Published at The ConversationTuesday 23 August

Gas is back on Australia’s agenda in a big way. Last week’s meeting of state and federal energy ministers in particular saw an extraordinary focus on gas in the electricity sector.

While the meeting promised major reform for the energy sector, the federal energy and environment minister, Josh Frydenberg, highlighted the need for more gas supplies and “the growing importance of gas as a transition fuel as we move to incorporate more renewables into the system”.

Gas is certainly a lower-carbon energy source than coal, but gas prices have soared as Australia begins shipping gas overseas.

So what might this mean for energy and climate policy?

Rising gas

In 2013-14 natural gas-fired generation rose to account for 22% of Australia’s electricity generation, although the figure falls to 12% in the National Electricity Market (NEM), which excludes Western Australia and the Northern Territory, both of which use a large amount of gas.

Among the NEM states, South Australia relies the most on gas-powered generation. This means that gas generators generally set the state’s average electricity price, which has usually been higher than those in the eastern states. Average electricity prices in Victoria, New South Wales and Queensland tend to be set more often by coal power generators than by gas.

Over the past couple of decades, the construction of interstate transmission lines has helped to smooth out the different prices among states by allowing exports from those with excess, and cheaper, power to those with shortfalls or more expensive power. On balance, the process has helped to provide more affordable and reliable power across the country.

For some years views of the role and future of gas in Australia have been mixed.

But in the United States, abundant natural gas at low prices prompted industry and politicians to welcome gas as a bridge between today’s coal-intensive electric power generation and a future low-carbon grid. The share of natural gas-fired electric generation capacity more than doubled from 19% in 1990 to 40% in 2014, while the share of actual generation from natural gas rose from 12% to 28% over the same period. Last year it accounted for a third of all US electricity generation.

Soaring prices

Yet in Australia, the renewable energy target has forced our energy supply towards renewable energy, namely wind and solar. Together with the absence of a carbon price and the high price of gas produced by the lucrative export market, there have been few reasons for growth in the role of gas to generate power in Australia. This all changed last month.

In July the average wholesale electricity price in South Australia was A$229 per megawatt-hour, compared with around A$60 in the other NEM states. The state’s spot price soared to A$8,898 on the evening of July 7. Low wind output, the darkness of night, high cold-weather electricity demand and the absence of coal plants after several shutdowns all handed strong pricing power to a few gas generators.

The price volatility attracted much alarm, although the Australian Energy Market Operator noted there were no system security or reliability issues, nor departures from normal market rules and procedures. Climate Councillor and former Origin Energy executive Andrew Stock concluded that “increasing reliance on high-priced gas is not a viable solution to reduce power prices or to tackle climate change”.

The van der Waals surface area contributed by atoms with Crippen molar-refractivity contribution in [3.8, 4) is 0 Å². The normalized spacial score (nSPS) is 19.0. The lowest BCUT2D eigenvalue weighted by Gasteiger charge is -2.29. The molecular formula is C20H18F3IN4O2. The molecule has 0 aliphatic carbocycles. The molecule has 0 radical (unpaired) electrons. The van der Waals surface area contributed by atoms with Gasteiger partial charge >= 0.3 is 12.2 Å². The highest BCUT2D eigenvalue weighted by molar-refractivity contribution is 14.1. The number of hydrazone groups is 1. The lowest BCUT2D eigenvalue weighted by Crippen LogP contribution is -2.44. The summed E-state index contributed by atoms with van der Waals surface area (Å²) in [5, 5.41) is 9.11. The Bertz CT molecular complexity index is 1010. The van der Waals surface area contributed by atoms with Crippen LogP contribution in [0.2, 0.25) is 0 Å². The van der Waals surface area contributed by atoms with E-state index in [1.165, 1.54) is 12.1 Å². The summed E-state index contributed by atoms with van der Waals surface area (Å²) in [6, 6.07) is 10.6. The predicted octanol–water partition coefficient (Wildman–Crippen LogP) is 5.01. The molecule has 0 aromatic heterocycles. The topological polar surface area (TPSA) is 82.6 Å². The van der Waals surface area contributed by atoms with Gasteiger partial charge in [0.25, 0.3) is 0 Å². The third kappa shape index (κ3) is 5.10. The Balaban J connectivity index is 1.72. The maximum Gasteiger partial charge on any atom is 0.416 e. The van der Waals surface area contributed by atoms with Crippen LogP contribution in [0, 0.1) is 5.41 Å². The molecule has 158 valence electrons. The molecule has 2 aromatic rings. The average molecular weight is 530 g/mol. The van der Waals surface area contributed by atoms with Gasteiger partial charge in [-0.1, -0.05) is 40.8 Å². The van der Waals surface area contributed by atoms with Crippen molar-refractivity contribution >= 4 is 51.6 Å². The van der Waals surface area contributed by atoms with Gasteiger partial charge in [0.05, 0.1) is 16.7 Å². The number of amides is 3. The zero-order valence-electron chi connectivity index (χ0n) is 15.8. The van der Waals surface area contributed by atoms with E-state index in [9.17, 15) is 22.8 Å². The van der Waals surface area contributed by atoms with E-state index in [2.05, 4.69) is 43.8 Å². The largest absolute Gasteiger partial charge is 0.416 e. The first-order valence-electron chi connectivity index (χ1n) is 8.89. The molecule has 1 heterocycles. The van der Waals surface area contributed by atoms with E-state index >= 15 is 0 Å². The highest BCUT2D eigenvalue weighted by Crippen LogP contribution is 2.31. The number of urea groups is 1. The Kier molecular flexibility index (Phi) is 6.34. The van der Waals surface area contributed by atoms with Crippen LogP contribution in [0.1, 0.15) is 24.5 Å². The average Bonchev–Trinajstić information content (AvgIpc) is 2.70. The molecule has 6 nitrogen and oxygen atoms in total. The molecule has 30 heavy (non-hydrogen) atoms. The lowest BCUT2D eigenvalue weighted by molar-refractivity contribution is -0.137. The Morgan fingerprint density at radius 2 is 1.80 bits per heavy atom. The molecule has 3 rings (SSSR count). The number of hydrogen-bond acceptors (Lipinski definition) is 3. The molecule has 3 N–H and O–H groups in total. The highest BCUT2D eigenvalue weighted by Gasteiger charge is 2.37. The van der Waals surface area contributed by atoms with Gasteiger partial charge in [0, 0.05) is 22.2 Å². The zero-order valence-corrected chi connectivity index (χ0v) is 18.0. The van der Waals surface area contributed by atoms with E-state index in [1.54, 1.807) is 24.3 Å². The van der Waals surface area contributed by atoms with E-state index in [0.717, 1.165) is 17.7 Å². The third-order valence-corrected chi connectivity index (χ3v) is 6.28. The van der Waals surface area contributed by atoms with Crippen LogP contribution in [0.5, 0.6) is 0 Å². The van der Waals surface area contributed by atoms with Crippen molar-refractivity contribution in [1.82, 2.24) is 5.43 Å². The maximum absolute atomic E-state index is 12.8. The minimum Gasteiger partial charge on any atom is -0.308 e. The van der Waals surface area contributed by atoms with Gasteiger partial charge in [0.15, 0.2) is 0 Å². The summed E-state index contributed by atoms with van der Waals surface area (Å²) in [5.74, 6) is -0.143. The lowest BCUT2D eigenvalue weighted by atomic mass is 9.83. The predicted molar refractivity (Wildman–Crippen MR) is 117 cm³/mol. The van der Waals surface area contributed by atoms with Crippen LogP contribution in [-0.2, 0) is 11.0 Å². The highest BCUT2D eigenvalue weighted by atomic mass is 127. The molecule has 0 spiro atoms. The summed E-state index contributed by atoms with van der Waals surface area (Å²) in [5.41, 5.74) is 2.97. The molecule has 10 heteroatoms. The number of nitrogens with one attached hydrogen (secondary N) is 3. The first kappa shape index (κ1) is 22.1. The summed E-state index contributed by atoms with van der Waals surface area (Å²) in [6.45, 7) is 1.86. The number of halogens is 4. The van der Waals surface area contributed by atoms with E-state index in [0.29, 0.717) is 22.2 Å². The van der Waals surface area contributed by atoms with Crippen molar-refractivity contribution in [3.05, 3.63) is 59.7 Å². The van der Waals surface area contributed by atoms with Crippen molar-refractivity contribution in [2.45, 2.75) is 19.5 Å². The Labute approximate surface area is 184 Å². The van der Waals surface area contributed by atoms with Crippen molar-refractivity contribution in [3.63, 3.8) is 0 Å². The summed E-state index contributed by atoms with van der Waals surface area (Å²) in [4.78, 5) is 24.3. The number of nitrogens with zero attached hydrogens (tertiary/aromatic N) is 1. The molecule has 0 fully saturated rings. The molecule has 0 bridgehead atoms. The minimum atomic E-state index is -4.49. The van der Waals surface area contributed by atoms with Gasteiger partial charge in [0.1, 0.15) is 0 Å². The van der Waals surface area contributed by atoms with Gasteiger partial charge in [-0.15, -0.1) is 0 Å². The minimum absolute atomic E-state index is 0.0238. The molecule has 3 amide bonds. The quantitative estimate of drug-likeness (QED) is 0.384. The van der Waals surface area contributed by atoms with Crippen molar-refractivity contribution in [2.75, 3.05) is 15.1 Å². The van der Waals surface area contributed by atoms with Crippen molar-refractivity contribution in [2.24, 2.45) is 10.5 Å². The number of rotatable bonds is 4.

He argued that more gas power would push up prices even more, increase reliance on the state’s ageing obsolete gas-fuelled fleet and increase greenhouse emissions, including risks of fugitive methane emissions.

On the side of gas, Origin Energy chief executive Grant King pointed out: “South Australia’s electricity demand was met in full. The reality is that, while spot prices ran up, 99.99% of customers in South Australia did not pay one more cent for their electricity. So, from a reliability and affordability point of view, the market delivered.”

Similarly, Tristan Edis from the advisory group Green Markets noted: “In reality the wholesale electricity market as it is currently designed is doing precisely what you would want it to do to accommodate increasing amounts of renewable energy while also ensuring reliable supply of electricity.”

What energy system do we want?

The role of gas is now a conundrum, particularly if, as seems to be the case, Australia’s energy ministers see gas playing a bigger role in shoring up the electricity market.

How this would work is far from clear. Current energy and climate change policies combined with relatively high gas price forecasts suggest that the proportion of gas in the power generation mix is unlikely to rise significantly.

Yet gas plants that can provide backup for intermittent renewable sources such as wind and solar may very well be needed. How much will be needed, for how long and how it will be paid for will depend on how quickly a superior mix of generation and storage technologies with very low emissions emerges and what policy mix drives the transition.

One consequence of these changes must be recognised. Whatever mix of wind, solar and gas power begins to replace our coal-dominated supply sector will cost more. Without a carbon price, electricity is generated from existing sources at less than A$50 per megawatt-hour, while wind, solar and gas all cost at least more than A$80 per megawatt-hour.

In responding to the real or perceived recent crises in South Australia (and Tasmania), our political leaders need to abandon wishful thinking and laying blame to focus on delivering and explaining the energy system that we want and need.

The Conversation